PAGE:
“Our department facilitates many different activities for lots of audiences,” she notes. “This spring semester, we put on a Science and Math Expo and a Kid’s College—two really fun examples of the opportunities we offer.
“The Science and Math Expo is a huge science fair attended by about 300 students from up to 14 different middle schools. The students present their research posters, answering questions you never knew you had, like, ‘How does parachute shape affect fall time?’ or, ‘Does refrigerating batteries make them last longer?’”
In another effort, Hulsey recently proposed a program that will involve all University of Wisconsin schools. It’s an academic STEM-test competition for high schoolers, and the prizes are UW scholarships. Hulsey recently received word that the University of Wisconsin System will move forward with her plan.
“This program is actually a partnership with 50-plus Illinois colleges, on a program that UIUC used to run, called WYSE. I did it in high school—it was part of why I chose to attend Illinois. I reached out to EIU’s delegate—the U of I handed off the program to EIU in 2018 or so—and we partnered to build the program anew in a new state! The other UW campuses seem excited to start it up next year. We renamed it WYTS—Wisconsin Youth Testing in the Sciences—and it is the first youth program that all our schools have worked together on!”
Hulsey is also a regular guest on the WIZM 92.7 La Crosse Radio Show every third Thursday from 5:00–6:00 p.m. She talks about upcoming outreach events and summer camps, UW-La Crosse science, and other current science topics, such as DNA found on meteorites or the recent black hole image produced by the Event Horizon Telescope collaboration.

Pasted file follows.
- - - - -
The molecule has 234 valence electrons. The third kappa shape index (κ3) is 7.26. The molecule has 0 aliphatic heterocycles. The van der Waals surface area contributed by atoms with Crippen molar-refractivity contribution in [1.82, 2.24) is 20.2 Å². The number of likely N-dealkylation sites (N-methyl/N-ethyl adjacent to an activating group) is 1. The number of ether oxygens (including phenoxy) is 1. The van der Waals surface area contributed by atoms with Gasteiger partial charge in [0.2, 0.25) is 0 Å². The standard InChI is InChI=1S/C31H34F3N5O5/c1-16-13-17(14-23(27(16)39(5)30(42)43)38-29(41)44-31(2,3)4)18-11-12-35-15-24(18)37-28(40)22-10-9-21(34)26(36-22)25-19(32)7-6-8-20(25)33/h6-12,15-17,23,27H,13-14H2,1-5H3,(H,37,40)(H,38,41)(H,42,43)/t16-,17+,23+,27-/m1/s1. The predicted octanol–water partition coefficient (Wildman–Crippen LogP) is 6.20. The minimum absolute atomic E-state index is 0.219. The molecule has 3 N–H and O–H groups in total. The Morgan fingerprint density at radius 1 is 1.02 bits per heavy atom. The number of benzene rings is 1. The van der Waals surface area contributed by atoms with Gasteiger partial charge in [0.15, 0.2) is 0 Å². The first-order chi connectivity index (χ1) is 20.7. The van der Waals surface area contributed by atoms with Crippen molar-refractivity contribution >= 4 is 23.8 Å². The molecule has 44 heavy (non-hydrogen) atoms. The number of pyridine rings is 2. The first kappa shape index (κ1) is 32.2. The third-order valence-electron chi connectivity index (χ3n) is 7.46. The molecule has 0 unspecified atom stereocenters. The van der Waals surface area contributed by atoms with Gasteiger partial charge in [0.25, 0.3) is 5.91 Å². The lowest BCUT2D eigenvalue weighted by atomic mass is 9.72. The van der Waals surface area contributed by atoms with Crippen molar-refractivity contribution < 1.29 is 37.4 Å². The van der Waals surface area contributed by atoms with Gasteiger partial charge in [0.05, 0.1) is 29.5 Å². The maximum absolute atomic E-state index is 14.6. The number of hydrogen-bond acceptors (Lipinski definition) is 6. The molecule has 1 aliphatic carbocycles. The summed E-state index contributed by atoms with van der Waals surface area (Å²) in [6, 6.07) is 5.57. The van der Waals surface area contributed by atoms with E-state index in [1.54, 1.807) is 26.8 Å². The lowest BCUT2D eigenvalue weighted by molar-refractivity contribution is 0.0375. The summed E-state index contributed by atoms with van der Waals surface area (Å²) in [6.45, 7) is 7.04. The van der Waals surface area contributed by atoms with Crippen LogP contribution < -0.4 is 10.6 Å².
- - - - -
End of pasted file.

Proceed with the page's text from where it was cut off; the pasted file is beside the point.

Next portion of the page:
“That was fun because I got to talk about knowing some of the professors who worked on the black hole photos!” Hulsey beams.
Of course, creating the opportunity to ignite curiosity takes some planning and ingenuity.
Hulsey notes, “My day-to-day work involves a lot of what goes on behind the scenes—budgeting, contracting, setting up registration, and finding resources to fill in the gaps. But I’m also doing my best to introduce even more physics when I can. UWL doesn’t currently have a student-led outreach program, so I’m working to change that with the help of the physics student club on campus.”
Always an Illini
Hulsey’s career has taken her far from the UIUC campus, but she remains invested in her University of Illinois community.
“I’m still quite close with many of the physics majors I graduated with, and I connect with my former professors from time to time with questions about outreach and teaching strategies. For me, Illinois Physics is and always will be a home. I found my people there, and though we’ve now gone on to make our own careers, we’re all still connected by the memories we share.”